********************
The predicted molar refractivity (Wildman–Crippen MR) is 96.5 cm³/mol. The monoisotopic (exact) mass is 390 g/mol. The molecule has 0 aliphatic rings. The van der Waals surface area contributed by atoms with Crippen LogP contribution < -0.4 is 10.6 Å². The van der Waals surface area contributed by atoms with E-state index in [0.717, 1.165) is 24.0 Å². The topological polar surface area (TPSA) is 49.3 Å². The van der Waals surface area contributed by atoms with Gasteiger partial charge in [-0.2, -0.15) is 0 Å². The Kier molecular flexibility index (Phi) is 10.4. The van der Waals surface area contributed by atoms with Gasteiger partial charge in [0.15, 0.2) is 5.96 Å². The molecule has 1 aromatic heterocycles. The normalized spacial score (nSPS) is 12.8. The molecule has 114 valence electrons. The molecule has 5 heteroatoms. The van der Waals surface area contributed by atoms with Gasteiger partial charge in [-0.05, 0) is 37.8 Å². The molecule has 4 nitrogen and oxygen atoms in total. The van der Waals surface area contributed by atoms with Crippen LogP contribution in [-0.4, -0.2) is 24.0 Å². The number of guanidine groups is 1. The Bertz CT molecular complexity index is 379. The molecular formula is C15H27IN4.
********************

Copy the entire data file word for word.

The predicted molar refractivity (Wildman–Crippen MR) is 96.5 cm³/mol. The monoisotopic (exact) mass is 390 g/mol. The molecule has 0 aliphatic rings. The van der Waals surface area contributed by atoms with Crippen LogP contribution < -0.4 is 10.6 Å². The van der Waals surface area contributed by atoms with E-state index in [0.717, 1.165) is 24.0 Å². The topological polar surface area (TPSA) is 49.3 Å². The van der Waals surface area contributed by atoms with Gasteiger partial charge in [-0.2, -0.15) is 0 Å². The Kier molecular flexibility index (Phi) is 10.4. The van der Waals surface area contributed by atoms with Gasteiger partial charge in [0.15, 0.2) is 5.96 Å². The molecule has 1 aromatic heterocycles. The normalized spacial score (nSPS) is 12.8. The molecule has 114 valence electrons. The molecule has 5 heteroatoms. The van der Waals surface area contributed by atoms with Gasteiger partial charge in [-0.05, 0) is 37.8 Å². The molecule has 4 nitrogen and oxygen atoms in total. The van der Waals surface area contributed by atoms with Crippen LogP contribution in [-0.4, -0.2) is 24.0 Å². The number of guanidine groups is 1. The Bertz CT molecular complexity index is 379. The molecular formula is C15H27IN4.